Introduction to Custom Components in iReport Designer


This is an article based on work one of our Professional Services consultants recently completed. In this article, he discusses how to create custom components in iReport, and enabling their use in iReport's palette.

This article is meant for developers who are interested in developing a custom component for the iReport tool. The article uses the NetBeans IDE to develop the example. It contains code samples in Java, and makes reference to configuration files.

You can find the Word version of this article here: Creating Custom Components in iReport.

Problem to Solve

A client requests to add a new item into the Palette window of iReport in order to easily let a report designer insert a QRCode, which is a type of barcode, into their report. The client is using Jasperserver 3.7 and iReport 3.7.6. The client also expects to be able to encode QR Code using different character set.

JasperReports API Version

Let's take some time to summarize which environment is the best accordingly to your needs. Depending on the environment you are aiming to deploy your component for, it is important to develop against the right version of JasperReports API. For example, if you plan to deploy a report which will contain your component into JasperServer 3.7, you must use JasperReports v3.7.1.1 library since Jasperserver 3.7 support only JR v3.7.1.1 and earlier. But if the report will be produce only on iReport v3.7.6 and will never be deployed on Jasperser then you can use JR 3.7.6.

As shown in the table below it is important to choose the right version of JasperReports library to make sure your custom component will be compliant with the desired environment.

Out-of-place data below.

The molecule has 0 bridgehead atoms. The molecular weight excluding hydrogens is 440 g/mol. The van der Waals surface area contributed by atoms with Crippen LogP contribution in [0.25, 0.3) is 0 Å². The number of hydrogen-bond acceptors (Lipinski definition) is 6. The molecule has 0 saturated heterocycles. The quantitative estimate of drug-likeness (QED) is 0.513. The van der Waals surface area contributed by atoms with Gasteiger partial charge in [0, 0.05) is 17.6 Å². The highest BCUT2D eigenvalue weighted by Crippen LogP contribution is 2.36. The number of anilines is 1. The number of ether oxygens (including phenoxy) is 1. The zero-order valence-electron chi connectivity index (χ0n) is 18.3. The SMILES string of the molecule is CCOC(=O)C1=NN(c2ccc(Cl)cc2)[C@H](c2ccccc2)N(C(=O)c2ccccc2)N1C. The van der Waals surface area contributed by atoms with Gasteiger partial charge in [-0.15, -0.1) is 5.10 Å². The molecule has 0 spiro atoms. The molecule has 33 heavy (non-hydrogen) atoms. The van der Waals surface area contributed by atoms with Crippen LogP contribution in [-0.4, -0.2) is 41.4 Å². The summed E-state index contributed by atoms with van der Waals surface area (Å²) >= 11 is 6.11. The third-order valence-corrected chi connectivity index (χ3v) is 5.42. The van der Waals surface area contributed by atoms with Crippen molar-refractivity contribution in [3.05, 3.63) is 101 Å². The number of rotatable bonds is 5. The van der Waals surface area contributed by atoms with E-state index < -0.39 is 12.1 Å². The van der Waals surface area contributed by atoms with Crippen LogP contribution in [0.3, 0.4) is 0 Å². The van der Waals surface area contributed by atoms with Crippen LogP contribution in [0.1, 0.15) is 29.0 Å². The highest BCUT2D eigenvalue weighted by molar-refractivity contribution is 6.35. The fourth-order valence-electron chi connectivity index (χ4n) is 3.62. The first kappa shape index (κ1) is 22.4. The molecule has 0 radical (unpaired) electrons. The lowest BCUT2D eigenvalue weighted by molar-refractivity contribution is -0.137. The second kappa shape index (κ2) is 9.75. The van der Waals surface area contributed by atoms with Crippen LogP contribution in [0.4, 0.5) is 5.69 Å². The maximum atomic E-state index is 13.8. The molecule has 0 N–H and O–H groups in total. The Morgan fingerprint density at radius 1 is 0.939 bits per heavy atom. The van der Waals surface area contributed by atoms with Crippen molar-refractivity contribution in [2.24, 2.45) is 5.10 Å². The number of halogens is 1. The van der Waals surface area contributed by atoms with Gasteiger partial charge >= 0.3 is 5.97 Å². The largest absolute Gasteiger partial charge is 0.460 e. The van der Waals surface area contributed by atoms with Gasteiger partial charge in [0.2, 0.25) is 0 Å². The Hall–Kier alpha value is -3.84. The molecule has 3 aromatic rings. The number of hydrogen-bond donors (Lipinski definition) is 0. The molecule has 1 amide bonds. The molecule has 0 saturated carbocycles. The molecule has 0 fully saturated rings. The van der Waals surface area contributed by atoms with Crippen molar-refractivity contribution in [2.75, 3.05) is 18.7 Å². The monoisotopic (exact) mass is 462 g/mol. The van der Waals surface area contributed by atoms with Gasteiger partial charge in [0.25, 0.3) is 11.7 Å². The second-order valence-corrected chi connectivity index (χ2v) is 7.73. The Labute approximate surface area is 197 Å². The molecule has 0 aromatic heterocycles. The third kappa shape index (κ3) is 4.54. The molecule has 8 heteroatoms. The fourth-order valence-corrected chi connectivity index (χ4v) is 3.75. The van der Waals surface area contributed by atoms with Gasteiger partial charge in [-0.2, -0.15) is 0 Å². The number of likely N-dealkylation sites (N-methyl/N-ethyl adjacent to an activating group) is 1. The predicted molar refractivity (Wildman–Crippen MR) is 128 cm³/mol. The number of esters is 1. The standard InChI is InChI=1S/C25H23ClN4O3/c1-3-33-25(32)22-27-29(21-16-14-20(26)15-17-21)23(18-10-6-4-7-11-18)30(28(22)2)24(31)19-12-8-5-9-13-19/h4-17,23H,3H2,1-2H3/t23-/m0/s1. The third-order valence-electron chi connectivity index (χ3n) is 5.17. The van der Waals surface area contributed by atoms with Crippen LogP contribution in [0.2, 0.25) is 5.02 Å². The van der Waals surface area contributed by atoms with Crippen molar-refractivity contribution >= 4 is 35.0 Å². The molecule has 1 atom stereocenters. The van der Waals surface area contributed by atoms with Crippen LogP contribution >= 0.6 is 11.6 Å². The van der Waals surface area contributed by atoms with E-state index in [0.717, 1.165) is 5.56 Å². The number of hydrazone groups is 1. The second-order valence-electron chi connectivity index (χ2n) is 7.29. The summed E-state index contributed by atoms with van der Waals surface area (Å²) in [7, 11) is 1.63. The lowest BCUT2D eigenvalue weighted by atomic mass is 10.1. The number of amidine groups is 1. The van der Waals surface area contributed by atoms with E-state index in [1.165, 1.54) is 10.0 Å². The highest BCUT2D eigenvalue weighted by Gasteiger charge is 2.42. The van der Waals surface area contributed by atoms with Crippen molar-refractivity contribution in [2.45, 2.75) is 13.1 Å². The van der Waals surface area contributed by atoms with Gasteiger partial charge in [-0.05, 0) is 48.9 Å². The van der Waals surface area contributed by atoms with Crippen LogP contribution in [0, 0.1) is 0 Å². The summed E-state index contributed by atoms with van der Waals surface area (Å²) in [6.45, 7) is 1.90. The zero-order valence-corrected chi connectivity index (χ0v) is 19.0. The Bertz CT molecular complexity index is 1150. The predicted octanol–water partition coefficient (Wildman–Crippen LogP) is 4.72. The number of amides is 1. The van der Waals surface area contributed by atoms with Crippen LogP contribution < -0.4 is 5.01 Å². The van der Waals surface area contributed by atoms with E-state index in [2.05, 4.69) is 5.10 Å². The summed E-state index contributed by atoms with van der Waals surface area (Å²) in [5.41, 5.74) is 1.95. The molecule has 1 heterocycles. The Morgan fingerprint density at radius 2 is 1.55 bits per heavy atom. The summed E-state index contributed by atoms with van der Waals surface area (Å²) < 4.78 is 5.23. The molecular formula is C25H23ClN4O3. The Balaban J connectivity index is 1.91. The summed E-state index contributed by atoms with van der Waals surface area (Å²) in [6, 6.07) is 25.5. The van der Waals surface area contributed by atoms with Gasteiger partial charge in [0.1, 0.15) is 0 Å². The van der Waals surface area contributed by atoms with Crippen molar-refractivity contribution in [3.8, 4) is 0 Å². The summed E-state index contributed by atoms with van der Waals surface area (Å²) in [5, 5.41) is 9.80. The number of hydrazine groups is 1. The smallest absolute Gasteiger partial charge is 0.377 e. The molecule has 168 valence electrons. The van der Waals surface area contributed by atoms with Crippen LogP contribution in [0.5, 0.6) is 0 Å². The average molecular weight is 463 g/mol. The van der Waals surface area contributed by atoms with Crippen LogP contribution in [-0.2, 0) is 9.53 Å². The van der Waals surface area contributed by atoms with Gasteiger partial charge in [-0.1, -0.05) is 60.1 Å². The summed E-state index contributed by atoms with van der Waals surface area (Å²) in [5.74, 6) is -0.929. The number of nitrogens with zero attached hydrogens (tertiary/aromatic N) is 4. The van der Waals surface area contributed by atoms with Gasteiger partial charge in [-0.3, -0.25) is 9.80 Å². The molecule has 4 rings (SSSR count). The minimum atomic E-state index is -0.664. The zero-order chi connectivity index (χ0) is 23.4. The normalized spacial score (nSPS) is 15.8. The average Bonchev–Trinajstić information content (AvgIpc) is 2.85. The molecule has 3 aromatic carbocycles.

API Version
v4.0 X X X X X
3.7.6   X X   X
4.0     X   X

QR Code

Here is the QR Code definition according to Wikipedia:

A QR Code is a specific matrix barcode (or two-dimensional code), readable by dedicated QR Barcode reader and camera phones. The code consists of black modules arranged in a square pattern on a white background. The information encoded can be text, URL or other data.


iReport is a Java-based program that helps users and developers that use the JasperReports library to visually design reports. Through a rich and very simple to use GUI, it provides all the most important functions to rapidly create nice but very complex reports, saving a lot of time.

Palette Window

Most of the items that can be integrated into a report are displayed in the palette window. To open this window, shown in Figure 2, select Window -> Palette (Ctrl + Shift + 8).

Implementation steps

To implement this requirement we need to:

  • Create the custom component that will provide the QR Code functionality
  • Create the Plugin to integrate the custom component into iReport.

It is highly recommended to use NetBeans IDE when creating plugin since it provides the developer with all the required plug-in development facilities. Based on this recommendation, this tutorial is using NetBeans technology.

Creation of the custom component

Since the client is looking for a solution compliant with iReport version 3.7.6, the JasperReports 3.7.6 library will be used.

The following section defines the custom component, as described in JasperReports Ultimate Guide.


A custom component is a feature that allows users to extend the functionality of the JasperReports engine by plugging-in custom-made visual components that take data as input and produce content that is embedded into the resulting documents. Custom components can be anything from simple barcodes to tables, and professional charting packages.

The custom component support relies on two other major features of the JasperReports library: extension support and generic elements. Both are described in separate sections of JasperReports ultimate Guide and you need to be familiar with them before delving into custom components.

A custom component is a special report element that has a defined structure and produces some output in generated reports, just like usual report elements do. Just like a normal chart element in a report template will produce an image element in the generated document, or a crosstab element present in the report template will produce a series of frames and text fields that makes up a tabular structure in the generated documents, generic custom components declared in a report template could generate any combination of simple elements and generic elements as the output of their built-in calculation and layout logic.